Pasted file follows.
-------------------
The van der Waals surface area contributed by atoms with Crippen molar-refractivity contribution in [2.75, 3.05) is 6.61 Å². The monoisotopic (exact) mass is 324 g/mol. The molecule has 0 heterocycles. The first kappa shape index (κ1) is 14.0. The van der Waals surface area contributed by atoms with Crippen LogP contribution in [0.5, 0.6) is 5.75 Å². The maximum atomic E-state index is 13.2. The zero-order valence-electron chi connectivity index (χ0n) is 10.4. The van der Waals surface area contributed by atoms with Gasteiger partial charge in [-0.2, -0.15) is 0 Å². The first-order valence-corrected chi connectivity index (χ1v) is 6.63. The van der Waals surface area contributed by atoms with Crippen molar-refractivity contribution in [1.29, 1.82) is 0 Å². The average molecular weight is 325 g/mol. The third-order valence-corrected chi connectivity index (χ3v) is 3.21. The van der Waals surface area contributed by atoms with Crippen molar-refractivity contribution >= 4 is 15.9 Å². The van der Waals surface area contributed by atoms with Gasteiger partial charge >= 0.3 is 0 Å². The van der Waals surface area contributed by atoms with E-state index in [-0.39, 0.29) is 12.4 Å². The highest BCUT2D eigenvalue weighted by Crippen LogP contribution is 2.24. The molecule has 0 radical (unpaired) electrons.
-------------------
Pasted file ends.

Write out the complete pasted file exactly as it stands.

The van der Waals surface area contributed by atoms with Crippen molar-refractivity contribution in [2.75, 3.05) is 6.61 Å². The monoisotopic (exact) mass is 324 g/mol. The molecule has 0 heterocycles. The first kappa shape index (κ1) is 14.0. The van der Waals surface area contributed by atoms with Crippen LogP contribution in [0.5, 0.6) is 5.75 Å². The maximum atomic E-state index is 13.2. The zero-order valence-electron chi connectivity index (χ0n) is 10.4. The van der Waals surface area contributed by atoms with Gasteiger partial charge in [-0.2, -0.15) is 0 Å². The first-order valence-corrected chi connectivity index (χ1v) is 6.63. The van der Waals surface area contributed by atoms with Crippen molar-refractivity contribution in [1.29, 1.82) is 0 Å². The average molecular weight is 325 g/mol. The third-order valence-corrected chi connectivity index (χ3v) is 3.21. The van der Waals surface area contributed by atoms with Crippen molar-refractivity contribution >= 4 is 15.9 Å². The van der Waals surface area contributed by atoms with Gasteiger partial charge >= 0.3 is 0 Å². The van der Waals surface area contributed by atoms with E-state index in [-0.39, 0.29) is 12.4 Å². The highest BCUT2D eigenvalue weighted by Crippen LogP contribution is 2.24. The molecule has 0 radical (unpaired) electrons.